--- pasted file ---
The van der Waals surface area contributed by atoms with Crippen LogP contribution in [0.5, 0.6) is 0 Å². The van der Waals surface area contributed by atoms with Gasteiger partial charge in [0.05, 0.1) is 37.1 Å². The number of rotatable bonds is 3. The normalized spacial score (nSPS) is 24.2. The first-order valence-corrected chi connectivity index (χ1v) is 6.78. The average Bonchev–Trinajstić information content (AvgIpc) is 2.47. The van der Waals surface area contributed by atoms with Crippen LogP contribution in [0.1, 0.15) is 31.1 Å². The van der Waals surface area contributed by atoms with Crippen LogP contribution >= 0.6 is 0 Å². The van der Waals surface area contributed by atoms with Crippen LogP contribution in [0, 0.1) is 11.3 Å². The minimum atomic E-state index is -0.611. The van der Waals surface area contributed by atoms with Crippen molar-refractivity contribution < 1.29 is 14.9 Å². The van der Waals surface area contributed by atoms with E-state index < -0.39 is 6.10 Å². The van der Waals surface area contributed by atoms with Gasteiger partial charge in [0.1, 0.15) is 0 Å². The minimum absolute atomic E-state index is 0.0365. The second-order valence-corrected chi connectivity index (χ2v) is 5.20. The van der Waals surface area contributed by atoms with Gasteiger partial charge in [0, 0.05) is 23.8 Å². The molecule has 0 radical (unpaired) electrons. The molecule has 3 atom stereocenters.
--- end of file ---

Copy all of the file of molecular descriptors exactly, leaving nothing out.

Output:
The van der Waals surface area contributed by atoms with Crippen LogP contribution in [0.5, 0.6) is 0 Å². The van der Waals surface area contributed by atoms with Gasteiger partial charge in [0.05, 0.1) is 37.1 Å². The number of rotatable bonds is 3. The normalized spacial score (nSPS) is 24.2. The first-order valence-corrected chi connectivity index (χ1v) is 6.78. The average Bonchev–Trinajstić information content (AvgIpc) is 2.47. The van der Waals surface area contributed by atoms with Crippen LogP contribution in [0.1, 0.15) is 31.1 Å². The van der Waals surface area contributed by atoms with Crippen LogP contribution >= 0.6 is 0 Å². The van der Waals surface area contributed by atoms with Crippen LogP contribution in [0, 0.1) is 11.3 Å². The minimum atomic E-state index is -0.611. The van der Waals surface area contributed by atoms with Crippen molar-refractivity contribution < 1.29 is 14.9 Å². The van der Waals surface area contributed by atoms with E-state index < -0.39 is 6.10 Å². The van der Waals surface area contributed by atoms with Gasteiger partial charge in [0.1, 0.15) is 0 Å². The minimum absolute atomic E-state index is 0.0365. The second-order valence-corrected chi connectivity index (χ2v) is 5.20. The van der Waals surface area contributed by atoms with Gasteiger partial charge in [0, 0.05) is 23.8 Å². The molecule has 0 radical (unpaired) electrons. The molecule has 3 atom stereocenters.